Stuart Broad has no intention of walking off into the sunset any time soon, insisting his 500th Test wicket may not be the last historic landmark he reaches in an England shirt.
Broad started the month "frustrated, gutted and angry" after being overlooked for the first match of the summer against the West Indies but ends it riding higher than ever as player of the series in his side's 2-1 win.
In helping England to victory in the last two Tests he has scooped 16 wickets at 10.93, become just the seventh member in one of the most exclusive clubs in cricket and forced a 269-run victory with just the third 10-wicket match of his career.
Throw in a sparkling 62 on day of the decider and Broad has clearly had the time of his life since putting the earlier dent to his ego aside.
It is far from unusual to wonder how much more a 34-year-old fast bowler has to offer, not least one with 140 Tests on the clock across 13 years on the circuit, but Broad need only look across the dressing room for inspiration.
James Anderson is almost four years older and still going strong on 589 scalps, with no sign that either man is slowing down.
"A couple of weeks ago I was in a bit of a thinking place – I couldn't leave a cricket ground where I'd been left out. I thought, 'where am I going here?'. But I'm glad I stayed strong because I'm very happy two weeks later. To get to 500 is a special feeling," he said.
"You always hear ex-sportsmen saying they knew when it was time to go, they lost that feeling. Well, I've still got it in abundance. I'm someone who looks pretty short-term but at the moment I feel fresh, I feel fit.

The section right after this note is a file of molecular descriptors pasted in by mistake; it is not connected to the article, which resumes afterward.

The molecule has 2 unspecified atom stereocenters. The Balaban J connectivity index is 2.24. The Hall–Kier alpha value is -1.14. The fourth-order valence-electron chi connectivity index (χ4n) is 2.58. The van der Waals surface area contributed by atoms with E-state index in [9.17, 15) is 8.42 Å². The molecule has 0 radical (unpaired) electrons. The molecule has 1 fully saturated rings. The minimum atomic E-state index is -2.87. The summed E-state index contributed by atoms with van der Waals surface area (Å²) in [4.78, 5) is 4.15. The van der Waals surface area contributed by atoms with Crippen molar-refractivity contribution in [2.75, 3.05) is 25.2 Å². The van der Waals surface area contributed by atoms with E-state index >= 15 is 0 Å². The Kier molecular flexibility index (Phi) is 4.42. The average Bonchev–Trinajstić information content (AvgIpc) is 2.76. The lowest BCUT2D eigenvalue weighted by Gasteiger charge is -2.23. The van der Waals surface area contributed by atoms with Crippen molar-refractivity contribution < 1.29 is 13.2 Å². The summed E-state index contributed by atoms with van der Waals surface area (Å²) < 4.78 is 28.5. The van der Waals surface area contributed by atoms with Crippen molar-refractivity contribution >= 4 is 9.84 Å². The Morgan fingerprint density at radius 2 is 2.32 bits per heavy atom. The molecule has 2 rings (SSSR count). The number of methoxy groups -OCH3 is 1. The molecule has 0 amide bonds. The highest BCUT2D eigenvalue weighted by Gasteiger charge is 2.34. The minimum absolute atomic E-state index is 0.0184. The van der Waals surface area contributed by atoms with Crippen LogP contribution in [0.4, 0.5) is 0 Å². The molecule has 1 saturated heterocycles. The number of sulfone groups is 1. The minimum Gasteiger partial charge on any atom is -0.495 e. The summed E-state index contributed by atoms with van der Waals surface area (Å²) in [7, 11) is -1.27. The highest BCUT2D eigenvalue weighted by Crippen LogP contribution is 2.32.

"Jimmy is my idol on that. He turns 38 soon and he's someone who I have watched very closely, a great friend of mine for many years. Over the last few years, he has maintained himself and kept upskilling himself to be able to not only compete but get better at this level.
"If you look at both of our records over the last few years, we are actually improving. Compare my last 18 months to my career record and it's way better which is always a great sign."
All of a sudden nothing seems impossible for the rejuvenated Broad – going past Courtney Walsh on 519? Glenn McGrath on 563? One day surpassing even Anderson's final tally?
"I've never even thought about that. I'm not particularly a goal-setter, so it's not as though I sit here and say, 'I want 600 wickets'," he said.
"If you'd asked me four years ago, 'at 34 do you think you could play another three or four years?' I'd have said absolutely not. Now I am 34 I feel fit, post-lockdown my fitness testing was the best it's ever been and I feel excited to be playing around this group.
"If I keep bowling the way I am for the next few years then I wouldn't rule anything out."
While Broad is happy to keep adding to his proud record as long as his form and fitness allows, he accepts the chances of him being the last bowler to to hit 500 is very real given the structural changes to the sport.
"It's a great question. Someone is going to have to play a lot of cricket because there is a lot of competition out there, between different T20 leagues franchises, 100-ball cricket... I think there's talk of thinning the amount of Tests we play in a summer down.
"You need a lot of Test matches to get 500 wickets. I think there'll be people who have the talent to get the numbers but whether they'll be able to play the amount of Test cricket the seam bowlers have done to get that feat remains to be seen."
Broad's achievement slightly overshadowed a wonderful spell from Chris Woakes, who claimed five for 50 to hasten the West Indies' demise in Manchester, but it did not escape Broad's attention.
Asked if he had commandeered the match-ball as a memento, he added: "I want Wiz (Woakes) to have it. He has bowled beautifully all series.
"Everyone is delighted for him, He is bowling as well as he ever has done and the game repaid him."